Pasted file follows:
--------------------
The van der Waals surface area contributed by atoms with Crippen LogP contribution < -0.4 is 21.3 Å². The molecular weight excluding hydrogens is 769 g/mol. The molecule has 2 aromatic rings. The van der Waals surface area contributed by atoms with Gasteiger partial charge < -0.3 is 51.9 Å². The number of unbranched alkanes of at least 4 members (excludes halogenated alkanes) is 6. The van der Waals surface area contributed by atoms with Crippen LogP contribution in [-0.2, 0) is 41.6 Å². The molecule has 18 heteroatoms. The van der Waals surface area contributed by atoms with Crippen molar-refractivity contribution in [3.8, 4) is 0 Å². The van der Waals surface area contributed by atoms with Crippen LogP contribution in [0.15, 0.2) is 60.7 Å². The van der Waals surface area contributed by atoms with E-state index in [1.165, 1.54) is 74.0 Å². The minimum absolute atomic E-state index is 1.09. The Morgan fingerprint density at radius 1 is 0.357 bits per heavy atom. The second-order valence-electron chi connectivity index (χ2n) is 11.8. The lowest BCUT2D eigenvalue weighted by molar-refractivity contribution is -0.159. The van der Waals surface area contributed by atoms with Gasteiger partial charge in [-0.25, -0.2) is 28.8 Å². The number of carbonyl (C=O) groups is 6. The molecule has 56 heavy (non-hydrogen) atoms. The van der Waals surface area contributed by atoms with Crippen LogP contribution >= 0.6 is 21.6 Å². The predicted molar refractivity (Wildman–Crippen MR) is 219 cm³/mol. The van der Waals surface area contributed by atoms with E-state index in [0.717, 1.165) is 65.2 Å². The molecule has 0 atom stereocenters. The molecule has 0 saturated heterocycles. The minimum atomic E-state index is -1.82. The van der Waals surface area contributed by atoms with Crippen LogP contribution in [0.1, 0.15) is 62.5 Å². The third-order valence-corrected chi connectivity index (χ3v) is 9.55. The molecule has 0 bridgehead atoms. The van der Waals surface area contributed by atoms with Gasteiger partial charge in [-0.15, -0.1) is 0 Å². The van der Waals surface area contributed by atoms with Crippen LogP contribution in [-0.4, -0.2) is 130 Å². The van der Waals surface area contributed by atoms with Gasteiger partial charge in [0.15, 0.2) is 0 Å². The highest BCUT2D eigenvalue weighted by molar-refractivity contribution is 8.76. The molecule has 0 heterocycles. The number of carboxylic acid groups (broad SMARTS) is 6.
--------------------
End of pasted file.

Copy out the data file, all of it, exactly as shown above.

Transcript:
The van der Waals surface area contributed by atoms with Crippen LogP contribution < -0.4 is 21.3 Å². The molecular weight excluding hydrogens is 769 g/mol. The molecule has 2 aromatic rings. The van der Waals surface area contributed by atoms with Gasteiger partial charge < -0.3 is 51.9 Å². The number of unbranched alkanes of at least 4 members (excludes halogenated alkanes) is 6. The van der Waals surface area contributed by atoms with Crippen LogP contribution in [-0.2, 0) is 41.6 Å². The molecule has 18 heteroatoms. The van der Waals surface area contributed by atoms with Crippen molar-refractivity contribution in [3.8, 4) is 0 Å². The van der Waals surface area contributed by atoms with Crippen LogP contribution in [0.15, 0.2) is 60.7 Å². The van der Waals surface area contributed by atoms with E-state index in [1.165, 1.54) is 74.0 Å². The minimum absolute atomic E-state index is 1.09. The Morgan fingerprint density at radius 1 is 0.357 bits per heavy atom. The second-order valence-electron chi connectivity index (χ2n) is 11.8. The lowest BCUT2D eigenvalue weighted by molar-refractivity contribution is -0.159. The van der Waals surface area contributed by atoms with Gasteiger partial charge in [-0.25, -0.2) is 28.8 Å². The number of carbonyl (C=O) groups is 6. The molecule has 56 heavy (non-hydrogen) atoms. The van der Waals surface area contributed by atoms with Crippen LogP contribution >= 0.6 is 21.6 Å². The predicted molar refractivity (Wildman–Crippen MR) is 219 cm³/mol. The van der Waals surface area contributed by atoms with E-state index in [0.717, 1.165) is 65.2 Å². The molecule has 0 atom stereocenters. The molecule has 0 saturated heterocycles. The minimum atomic E-state index is -1.82. The van der Waals surface area contributed by atoms with Crippen LogP contribution in [0.1, 0.15) is 62.5 Å². The third-order valence-corrected chi connectivity index (χ3v) is 9.55. The molecule has 0 bridgehead atoms. The van der Waals surface area contributed by atoms with Gasteiger partial charge in [-0.15, -0.1) is 0 Å². The van der Waals surface area contributed by atoms with Crippen LogP contribution in [-0.4, -0.2) is 130 Å². The van der Waals surface area contributed by atoms with Gasteiger partial charge in [0.15, 0.2) is 0 Å². The highest BCUT2D eigenvalue weighted by molar-refractivity contribution is 8.76. The molecule has 0 heterocycles. The number of carboxylic acid groups (broad SMARTS) is 6.